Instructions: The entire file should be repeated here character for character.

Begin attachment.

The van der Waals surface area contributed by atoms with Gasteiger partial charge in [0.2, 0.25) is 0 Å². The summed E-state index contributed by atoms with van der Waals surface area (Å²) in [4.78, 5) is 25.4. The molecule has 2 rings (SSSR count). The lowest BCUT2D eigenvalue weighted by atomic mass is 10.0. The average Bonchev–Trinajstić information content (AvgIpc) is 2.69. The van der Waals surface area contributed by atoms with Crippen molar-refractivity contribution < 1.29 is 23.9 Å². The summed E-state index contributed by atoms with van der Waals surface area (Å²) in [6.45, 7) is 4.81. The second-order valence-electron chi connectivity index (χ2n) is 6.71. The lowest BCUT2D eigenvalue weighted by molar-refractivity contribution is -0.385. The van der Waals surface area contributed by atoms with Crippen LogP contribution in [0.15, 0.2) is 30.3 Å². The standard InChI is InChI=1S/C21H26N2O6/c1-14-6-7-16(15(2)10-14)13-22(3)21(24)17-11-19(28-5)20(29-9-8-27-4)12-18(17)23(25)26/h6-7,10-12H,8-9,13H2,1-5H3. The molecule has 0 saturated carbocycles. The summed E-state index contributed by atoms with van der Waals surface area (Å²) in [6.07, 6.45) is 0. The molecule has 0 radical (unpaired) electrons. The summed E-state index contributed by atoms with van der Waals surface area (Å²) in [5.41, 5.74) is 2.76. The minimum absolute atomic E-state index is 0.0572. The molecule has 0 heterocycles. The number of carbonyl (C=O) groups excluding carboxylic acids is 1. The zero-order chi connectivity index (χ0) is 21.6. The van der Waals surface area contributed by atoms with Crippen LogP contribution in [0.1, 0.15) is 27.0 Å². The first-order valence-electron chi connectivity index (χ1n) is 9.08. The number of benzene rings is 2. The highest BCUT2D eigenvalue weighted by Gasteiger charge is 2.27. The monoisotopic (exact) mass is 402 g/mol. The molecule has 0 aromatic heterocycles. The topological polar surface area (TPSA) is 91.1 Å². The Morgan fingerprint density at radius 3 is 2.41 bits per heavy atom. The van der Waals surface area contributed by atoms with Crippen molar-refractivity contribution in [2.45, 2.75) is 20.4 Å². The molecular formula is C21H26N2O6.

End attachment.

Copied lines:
The van der Waals surface area contributed by atoms with Gasteiger partial charge in [0.2, 0.25) is 0 Å². The summed E-state index contributed by atoms with van der Waals surface area (Å²) in [4.78, 5) is 25.4. The molecule has 2 rings (SSSR count). The lowest BCUT2D eigenvalue weighted by atomic mass is 10.0. The average Bonchev–Trinajstić information content (AvgIpc) is 2.69. The van der Waals surface area contributed by atoms with Crippen molar-refractivity contribution < 1.29 is 23.9 Å². The summed E-state index contributed by atoms with van der Waals surface area (Å²) in [6.45, 7) is 4.81. The second-order valence-electron chi connectivity index (χ2n) is 6.71. The lowest BCUT2D eigenvalue weighted by molar-refractivity contribution is -0.385. The van der Waals surface area contributed by atoms with Crippen LogP contribution in [0.15, 0.2) is 30.3 Å². The standard InChI is InChI=1S/C21H26N2O6/c1-14-6-7-16(15(2)10-14)13-22(3)21(24)17-11-19(28-5)20(29-9-8-27-4)12-18(17)23(25)26/h6-7,10-12H,8-9,13H2,1-5H3. The molecule has 0 saturated carbocycles. The summed E-state index contributed by atoms with van der Waals surface area (Å²) in [6.07, 6.45) is 0. The molecule has 0 radical (unpaired) electrons. The summed E-state index contributed by atoms with van der Waals surface area (Å²) in [5.41, 5.74) is 2.76. The minimum absolute atomic E-state index is 0.0572. The molecule has 0 heterocycles. The number of carbonyl (C=O) groups excluding carboxylic acids is 1. The zero-order chi connectivity index (χ0) is 21.6. The van der Waals surface area contributed by atoms with Crippen LogP contribution in [0.1, 0.15) is 27.0 Å². The first-order valence-electron chi connectivity index (χ1n) is 9.08. The number of benzene rings is 2. The highest BCUT2D eigenvalue weighted by Gasteiger charge is 2.27. The monoisotopic (exact) mass is 402 g/mol. The molecule has 0 aromatic heterocycles. The topological polar surface area (TPSA) is 91.1 Å². The Morgan fingerprint density at radius 3 is 2.41 bits per heavy atom. The van der Waals surface area contributed by atoms with Crippen molar-refractivity contribution in [2.45, 2.75) is 20.4 Å². The molecular formula is C21H26N2O6.